Feature Article - November 2011
Find a printable version here

Maintenance Series: Vandalism & Graffiti

Straighten Up, Fly Right
Preventing Vandalism, Graffiti With Smart Maintenance

By Dawn Klingensmith


Indeed, graffiti cleanup takes a big bite out of municipal budgets. Large metropolises like Chicago can spend upwards of $6 million on removal, while midsize cities like Denver and Milwaukee spend about $1 million.

Besides draining tax dollars, graffiti costs communities in other ways. Graffiti sends the signal that nobody cares, attracting other forms of crime to the area.

"Aesthetically, when you get a lot of graffiti in an area, it tends to make your city look rundown," Campbell said.

Real estate values drop by as much as 10 to 20 percent, he added, and business growth and tourism decrease.

Graffiti erodes people's sense of safety, owing in part to its association with gangs and also to the perception that the very presence of graffiti implies crime is tolerated in an area.

For all these reasons, it's important to catch and prosecute vandals, Campbell said, and there are proven ways to do it.

Partner With Police

Boise began seeing a significant decline in graffiti and vandalism after the parks department forged a stronger relationship with local law enforcement officials, Conner said. He started documenting and building a database of graffiti, using a camera that would take the type and quality of photographs required to be admitted as evidence in a court of law. To avoid duplicate efforts with the police in taking and filing reports, Conner was entrusted to collect evidence at the scene and assign a police report number to his official documentation.

On a broader scale, as a highway patrolman assigned to the graffiti beat, "I closed a lot of cases just driving around to other police departments, asking questions and sharing information," Campbell said, adding that prolific taggers tend to cover a lot of territory.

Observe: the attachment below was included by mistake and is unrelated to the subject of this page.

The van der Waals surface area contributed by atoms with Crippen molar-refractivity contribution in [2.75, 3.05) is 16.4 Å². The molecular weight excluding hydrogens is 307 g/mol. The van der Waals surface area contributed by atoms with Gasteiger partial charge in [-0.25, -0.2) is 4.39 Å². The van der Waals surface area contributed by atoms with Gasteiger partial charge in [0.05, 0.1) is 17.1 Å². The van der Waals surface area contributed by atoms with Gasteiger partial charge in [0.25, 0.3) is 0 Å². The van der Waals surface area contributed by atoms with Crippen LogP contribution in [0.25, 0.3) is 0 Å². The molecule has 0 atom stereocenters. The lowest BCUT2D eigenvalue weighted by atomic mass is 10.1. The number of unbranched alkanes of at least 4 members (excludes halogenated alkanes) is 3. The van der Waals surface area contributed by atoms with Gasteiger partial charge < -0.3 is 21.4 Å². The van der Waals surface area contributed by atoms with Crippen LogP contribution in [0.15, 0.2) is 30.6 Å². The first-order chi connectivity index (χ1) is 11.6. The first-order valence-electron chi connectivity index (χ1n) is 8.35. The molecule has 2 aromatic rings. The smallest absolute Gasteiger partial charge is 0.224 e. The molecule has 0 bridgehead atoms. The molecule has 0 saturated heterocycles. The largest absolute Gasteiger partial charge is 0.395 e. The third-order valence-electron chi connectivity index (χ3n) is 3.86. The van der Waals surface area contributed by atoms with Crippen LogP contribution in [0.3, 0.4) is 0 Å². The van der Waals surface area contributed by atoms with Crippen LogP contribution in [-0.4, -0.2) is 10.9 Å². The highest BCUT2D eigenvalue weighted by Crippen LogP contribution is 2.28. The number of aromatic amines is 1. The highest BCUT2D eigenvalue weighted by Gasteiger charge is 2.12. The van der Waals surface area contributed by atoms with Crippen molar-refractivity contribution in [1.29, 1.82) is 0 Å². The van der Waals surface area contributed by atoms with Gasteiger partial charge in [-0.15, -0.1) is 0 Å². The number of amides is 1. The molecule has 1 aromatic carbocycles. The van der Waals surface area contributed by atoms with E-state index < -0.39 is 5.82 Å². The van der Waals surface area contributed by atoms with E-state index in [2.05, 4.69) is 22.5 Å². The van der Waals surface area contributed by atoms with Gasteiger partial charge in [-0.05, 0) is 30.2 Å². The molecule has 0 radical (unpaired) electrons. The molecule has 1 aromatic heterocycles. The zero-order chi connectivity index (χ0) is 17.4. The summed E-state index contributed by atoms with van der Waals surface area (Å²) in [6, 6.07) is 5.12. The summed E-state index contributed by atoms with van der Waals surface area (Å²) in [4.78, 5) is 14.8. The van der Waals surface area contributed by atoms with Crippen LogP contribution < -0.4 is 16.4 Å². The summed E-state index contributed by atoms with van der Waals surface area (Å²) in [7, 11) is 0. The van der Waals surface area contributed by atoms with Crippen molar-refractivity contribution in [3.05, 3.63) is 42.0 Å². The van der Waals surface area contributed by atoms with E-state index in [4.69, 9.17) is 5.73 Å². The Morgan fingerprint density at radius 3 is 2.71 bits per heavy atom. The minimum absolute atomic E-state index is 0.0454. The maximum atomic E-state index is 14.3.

In Boise, with both the police and parks departments squarely behind the mayor's zero-tolerance policy for graffiti, it's understood that "when we apprehend offenders, we really need to stick it to 'em," Conner said.

Campbell is of the same mind: "If a vandal goes out and does thousands of dollars in damage, does it make sense to get a hundred-dollar fine and community service? No."

Work with law officials to ensure that anti-graffiti laws are enforced and that there's follow-through, including strict penalties, in the court system.

Ideally, police departments should have a full-time officer working graffiti and vandalism cases, Campbell said.

Campbell recommends the use of GPS-enabled surveillance equipment to catch criminals red-handed. There are covert "tripwire" camera systems on the market that notify you by cell phone when a crime is going down and provide you with photos of the criminal act in progress. This allows for immediate apprehension of offenders.

There are Web-based services that compile graffiti intelligence, from data collection to analysis. One company uses GPS technology and satellite imaging to track the work of graffiti vandals and provide intelligence reports to law enforcement agencies.

Fast Facts about Graffiti

  • There are several types, including gang, hate and generic (nonthreatening messages like "Josh loves Janie" or "Class of 2012").
  • About 80 percent is smaller-scale, quick-hit "tagger" graffiti, while 5 percent are "pieces," or large visuals. Gang graffiti makes up about 10 percent nationwide.
  • The majority of taggers are males between ages 12 and 21.
  • Motivating factors for graffiti vandalism are fame or notoriety, rebellion, self-expression and power.